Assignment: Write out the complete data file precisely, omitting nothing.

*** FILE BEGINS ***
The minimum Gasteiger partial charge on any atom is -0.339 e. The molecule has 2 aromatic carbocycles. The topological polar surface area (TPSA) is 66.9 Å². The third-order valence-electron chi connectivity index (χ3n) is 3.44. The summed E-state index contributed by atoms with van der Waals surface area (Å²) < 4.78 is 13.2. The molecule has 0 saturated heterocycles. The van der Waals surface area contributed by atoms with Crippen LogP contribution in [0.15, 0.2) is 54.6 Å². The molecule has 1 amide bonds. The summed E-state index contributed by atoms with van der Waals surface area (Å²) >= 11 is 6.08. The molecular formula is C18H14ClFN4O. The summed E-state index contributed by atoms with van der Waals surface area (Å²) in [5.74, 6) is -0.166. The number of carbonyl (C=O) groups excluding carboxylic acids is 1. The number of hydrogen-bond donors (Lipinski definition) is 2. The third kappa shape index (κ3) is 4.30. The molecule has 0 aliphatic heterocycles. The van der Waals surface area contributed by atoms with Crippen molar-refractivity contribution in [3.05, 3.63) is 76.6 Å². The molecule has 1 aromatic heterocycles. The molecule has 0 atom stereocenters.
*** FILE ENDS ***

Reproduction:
The minimum Gasteiger partial charge on any atom is -0.339 e. The molecule has 2 aromatic carbocycles. The topological polar surface area (TPSA) is 66.9 Å². The third-order valence-electron chi connectivity index (χ3n) is 3.44. The summed E-state index contributed by atoms with van der Waals surface area (Å²) < 4.78 is 13.2. The molecule has 0 saturated heterocycles. The van der Waals surface area contributed by atoms with Crippen LogP contribution in [0.15, 0.2) is 54.6 Å². The molecule has 1 amide bonds. The summed E-state index contributed by atoms with van der Waals surface area (Å²) >= 11 is 6.08. The molecular formula is C18H14ClFN4O. The summed E-state index contributed by atoms with van der Waals surface area (Å²) in [5.74, 6) is -0.166. The number of carbonyl (C=O) groups excluding carboxylic acids is 1. The number of hydrogen-bond donors (Lipinski definition) is 2. The third kappa shape index (κ3) is 4.30. The molecule has 0 aliphatic heterocycles. The van der Waals surface area contributed by atoms with Crippen molar-refractivity contribution in [3.05, 3.63) is 76.6 Å². The molecule has 1 aromatic heterocycles. The molecule has 0 atom stereocenters.